Being tall at an early age could protect against heart disease and strokes, study finds

We’re constantly looking for markers which may protect us from diseases such as heart disease and cancer.

By the same token, discovering traits that worsen our risk of getting diseases as we age helps us to make plans to avoid them. Who would have thought something as simple as our height could be an influence for the good?

It turns out being tall from childhood could protect you against heart disease and stroke in later life. So says a University of Bristol-led study where the researchers analysed height and genetic data for 454,000 people.

We already had a clue from previous studies that suggested being taller may protect against heart disease, but whether this was a direct effect of height during childhood or a long-term effect of remaining tall into adulthood was unknown until now.

Researchers from Bristol Medical School used a statistical technique that allowed the scientists to separate the impact of childhood height from that of adult height on heart health. The approach lays bare how childhood and adult height and the risk of a cardiovascular disease are interrelated.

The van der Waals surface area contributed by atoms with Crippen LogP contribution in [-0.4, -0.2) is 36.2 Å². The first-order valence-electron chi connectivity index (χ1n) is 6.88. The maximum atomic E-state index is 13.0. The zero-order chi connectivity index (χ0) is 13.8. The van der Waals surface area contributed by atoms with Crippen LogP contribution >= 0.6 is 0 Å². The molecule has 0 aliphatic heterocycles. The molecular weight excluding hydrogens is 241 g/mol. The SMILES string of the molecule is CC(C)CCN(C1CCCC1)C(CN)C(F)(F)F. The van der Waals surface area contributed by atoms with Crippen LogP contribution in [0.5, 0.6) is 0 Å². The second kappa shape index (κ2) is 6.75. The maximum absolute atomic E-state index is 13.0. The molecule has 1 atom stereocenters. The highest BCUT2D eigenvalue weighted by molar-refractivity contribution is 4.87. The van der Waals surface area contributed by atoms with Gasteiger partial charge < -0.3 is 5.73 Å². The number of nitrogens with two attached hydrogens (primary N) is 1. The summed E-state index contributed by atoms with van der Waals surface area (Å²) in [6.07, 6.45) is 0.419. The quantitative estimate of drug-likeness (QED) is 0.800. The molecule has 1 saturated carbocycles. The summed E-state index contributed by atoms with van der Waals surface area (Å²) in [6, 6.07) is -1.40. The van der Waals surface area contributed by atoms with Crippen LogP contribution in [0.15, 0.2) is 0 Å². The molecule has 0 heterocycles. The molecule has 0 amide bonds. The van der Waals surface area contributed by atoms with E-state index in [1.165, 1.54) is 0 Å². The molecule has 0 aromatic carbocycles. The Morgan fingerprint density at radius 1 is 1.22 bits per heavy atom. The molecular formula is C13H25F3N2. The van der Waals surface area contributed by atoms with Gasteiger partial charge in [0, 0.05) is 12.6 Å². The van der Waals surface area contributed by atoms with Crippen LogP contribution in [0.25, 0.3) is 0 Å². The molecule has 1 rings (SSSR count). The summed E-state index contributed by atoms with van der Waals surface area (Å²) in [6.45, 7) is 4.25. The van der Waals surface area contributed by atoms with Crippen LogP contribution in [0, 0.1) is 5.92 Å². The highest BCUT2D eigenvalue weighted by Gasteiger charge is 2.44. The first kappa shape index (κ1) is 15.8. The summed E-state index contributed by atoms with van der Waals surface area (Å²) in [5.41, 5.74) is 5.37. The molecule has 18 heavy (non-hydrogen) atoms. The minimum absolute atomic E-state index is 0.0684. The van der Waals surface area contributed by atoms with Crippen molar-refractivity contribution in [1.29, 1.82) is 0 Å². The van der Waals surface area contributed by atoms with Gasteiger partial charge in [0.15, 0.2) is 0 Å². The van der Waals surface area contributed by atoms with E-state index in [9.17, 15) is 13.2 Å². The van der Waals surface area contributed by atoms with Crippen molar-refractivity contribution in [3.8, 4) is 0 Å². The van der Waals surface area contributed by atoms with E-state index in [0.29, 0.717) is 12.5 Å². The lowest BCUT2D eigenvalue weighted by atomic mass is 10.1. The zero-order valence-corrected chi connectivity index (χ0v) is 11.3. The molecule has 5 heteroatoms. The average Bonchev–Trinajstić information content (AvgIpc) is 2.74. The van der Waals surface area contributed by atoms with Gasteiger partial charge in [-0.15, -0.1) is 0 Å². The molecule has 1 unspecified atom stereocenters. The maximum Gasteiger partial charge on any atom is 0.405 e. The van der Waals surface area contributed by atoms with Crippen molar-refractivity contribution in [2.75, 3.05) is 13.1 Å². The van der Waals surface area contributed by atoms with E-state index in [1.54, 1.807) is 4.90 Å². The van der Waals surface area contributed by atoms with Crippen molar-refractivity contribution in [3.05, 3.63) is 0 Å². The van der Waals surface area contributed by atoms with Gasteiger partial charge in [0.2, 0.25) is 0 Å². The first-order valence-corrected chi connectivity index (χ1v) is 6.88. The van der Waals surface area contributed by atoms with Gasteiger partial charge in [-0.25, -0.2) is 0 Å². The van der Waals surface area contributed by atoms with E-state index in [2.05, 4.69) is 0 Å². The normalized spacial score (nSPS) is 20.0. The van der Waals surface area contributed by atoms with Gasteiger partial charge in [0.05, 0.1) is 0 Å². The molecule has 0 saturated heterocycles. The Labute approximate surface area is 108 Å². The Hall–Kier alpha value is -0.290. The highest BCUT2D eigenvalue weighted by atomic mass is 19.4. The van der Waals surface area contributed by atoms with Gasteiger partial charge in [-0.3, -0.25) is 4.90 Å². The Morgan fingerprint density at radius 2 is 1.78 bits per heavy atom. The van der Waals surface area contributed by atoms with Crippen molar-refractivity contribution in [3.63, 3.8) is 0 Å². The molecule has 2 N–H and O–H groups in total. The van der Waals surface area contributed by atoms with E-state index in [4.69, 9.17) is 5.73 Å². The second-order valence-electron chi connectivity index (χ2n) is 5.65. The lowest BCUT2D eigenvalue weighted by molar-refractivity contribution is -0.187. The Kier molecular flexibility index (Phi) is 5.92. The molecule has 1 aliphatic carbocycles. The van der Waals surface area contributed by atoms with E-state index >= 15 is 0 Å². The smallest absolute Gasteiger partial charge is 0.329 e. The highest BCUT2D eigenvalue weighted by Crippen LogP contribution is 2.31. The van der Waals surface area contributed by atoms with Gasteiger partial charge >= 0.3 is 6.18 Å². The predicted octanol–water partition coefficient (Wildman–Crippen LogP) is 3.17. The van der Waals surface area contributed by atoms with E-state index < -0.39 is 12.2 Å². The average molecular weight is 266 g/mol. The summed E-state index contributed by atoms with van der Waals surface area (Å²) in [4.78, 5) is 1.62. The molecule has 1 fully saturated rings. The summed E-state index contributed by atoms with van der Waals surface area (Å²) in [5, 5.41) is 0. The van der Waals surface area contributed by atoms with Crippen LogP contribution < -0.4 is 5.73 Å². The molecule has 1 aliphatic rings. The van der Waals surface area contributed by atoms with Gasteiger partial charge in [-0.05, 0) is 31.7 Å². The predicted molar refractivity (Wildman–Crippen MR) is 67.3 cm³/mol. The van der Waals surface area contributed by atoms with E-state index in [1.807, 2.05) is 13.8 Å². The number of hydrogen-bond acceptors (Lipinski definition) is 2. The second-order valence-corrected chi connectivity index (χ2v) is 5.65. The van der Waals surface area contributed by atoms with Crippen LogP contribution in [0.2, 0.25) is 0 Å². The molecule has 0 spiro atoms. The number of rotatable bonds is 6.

Using data from the UK Biobank study, the team identified genetic markers for childhood and adult height from the 454,023 people, and the genetic markers associated with five types of cardiovascular disease. These included stroke, coronary artery disease, peripheral artery disease, irregular heartbeat (atrial fibrillation), and thoracic aortic aneurysm.

From their analyses, results showed that people who are taller in early life typically have lower risk of coronary artery disease. However, new evidence from this work indicates this is likely attributed to people who remain taller throughout their lives – as taller children typically grow to be taller adults – and it’s adulthood height that is largely behind this protective effect.

On the other hand, surprising results from this study suggest being taller in childhood may increase risk of other kinds of cardiovascular disease, such as aortic aneurysm and irregular heartbeat (atrial fibrillation), irrespective of adulthood height.

Lead author Dr Tom Richardson, an honorary research fellow at Bristol’s MRC Integrative Epidemiology Unit and Bristol Medical School’s Population Health Sciences department, said: “Being taller in childhood may have a long-term influence on increased risk of thoracic aortic aneurysm and atrial fibrillation in later life. “These results highlight a potential developmental mechanism linking childhood height and risk of these diseases which warrants further investigation by future research.”